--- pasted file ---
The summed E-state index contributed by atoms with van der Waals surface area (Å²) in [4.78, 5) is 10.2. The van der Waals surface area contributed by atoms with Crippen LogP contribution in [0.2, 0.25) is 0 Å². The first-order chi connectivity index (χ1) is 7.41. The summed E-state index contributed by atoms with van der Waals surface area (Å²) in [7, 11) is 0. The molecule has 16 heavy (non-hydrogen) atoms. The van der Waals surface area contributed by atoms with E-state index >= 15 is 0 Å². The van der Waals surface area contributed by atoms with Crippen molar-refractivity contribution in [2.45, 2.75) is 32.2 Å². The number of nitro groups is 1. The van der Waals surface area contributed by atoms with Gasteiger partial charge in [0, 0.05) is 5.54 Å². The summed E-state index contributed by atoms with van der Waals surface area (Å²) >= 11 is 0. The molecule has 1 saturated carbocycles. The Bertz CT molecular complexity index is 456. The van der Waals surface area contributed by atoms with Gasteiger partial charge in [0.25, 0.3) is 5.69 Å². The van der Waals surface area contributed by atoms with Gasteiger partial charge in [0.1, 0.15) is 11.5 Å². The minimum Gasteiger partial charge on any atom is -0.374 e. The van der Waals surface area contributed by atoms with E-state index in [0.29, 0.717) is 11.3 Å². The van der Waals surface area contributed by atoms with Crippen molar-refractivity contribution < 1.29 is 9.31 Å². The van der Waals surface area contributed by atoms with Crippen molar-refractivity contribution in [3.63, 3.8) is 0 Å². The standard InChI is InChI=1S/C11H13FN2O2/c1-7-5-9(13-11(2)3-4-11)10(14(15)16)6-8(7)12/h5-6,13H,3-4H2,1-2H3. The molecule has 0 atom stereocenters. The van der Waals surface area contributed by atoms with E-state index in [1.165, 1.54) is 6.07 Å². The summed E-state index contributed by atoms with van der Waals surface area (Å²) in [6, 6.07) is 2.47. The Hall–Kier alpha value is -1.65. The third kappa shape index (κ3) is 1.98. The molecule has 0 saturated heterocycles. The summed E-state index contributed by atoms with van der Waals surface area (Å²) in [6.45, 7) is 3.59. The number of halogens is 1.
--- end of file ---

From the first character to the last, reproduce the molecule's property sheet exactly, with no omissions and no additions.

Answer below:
The summed E-state index contributed by atoms with van der Waals surface area (Å²) in [4.78, 5) is 10.2. The van der Waals surface area contributed by atoms with Crippen LogP contribution in [0.2, 0.25) is 0 Å². The first-order chi connectivity index (χ1) is 7.41. The summed E-state index contributed by atoms with van der Waals surface area (Å²) in [7, 11) is 0. The molecule has 16 heavy (non-hydrogen) atoms. The van der Waals surface area contributed by atoms with E-state index >= 15 is 0 Å². The van der Waals surface area contributed by atoms with Crippen molar-refractivity contribution in [2.45, 2.75) is 32.2 Å². The number of nitro groups is 1. The van der Waals surface area contributed by atoms with Gasteiger partial charge in [0, 0.05) is 5.54 Å². The summed E-state index contributed by atoms with van der Waals surface area (Å²) >= 11 is 0. The molecule has 1 saturated carbocycles. The Bertz CT molecular complexity index is 456. The van der Waals surface area contributed by atoms with Gasteiger partial charge in [0.25, 0.3) is 5.69 Å². The van der Waals surface area contributed by atoms with Gasteiger partial charge in [0.1, 0.15) is 11.5 Å². The minimum Gasteiger partial charge on any atom is -0.374 e. The van der Waals surface area contributed by atoms with E-state index in [0.29, 0.717) is 11.3 Å². The van der Waals surface area contributed by atoms with Crippen molar-refractivity contribution < 1.29 is 9.31 Å². The van der Waals surface area contributed by atoms with Crippen molar-refractivity contribution in [3.63, 3.8) is 0 Å². The standard InChI is InChI=1S/C11H13FN2O2/c1-7-5-9(13-11(2)3-4-11)10(14(15)16)6-8(7)12/h5-6,13H,3-4H2,1-2H3. The molecule has 0 atom stereocenters. The van der Waals surface area contributed by atoms with E-state index in [1.165, 1.54) is 6.07 Å². The summed E-state index contributed by atoms with van der Waals surface area (Å²) in [6, 6.07) is 2.47. The Hall–Kier alpha value is -1.65. The third kappa shape index (κ3) is 1.98. The molecule has 0 saturated heterocycles. The summed E-state index contributed by atoms with van der Waals surface area (Å²) in [6.45, 7) is 3.59. The number of halogens is 1.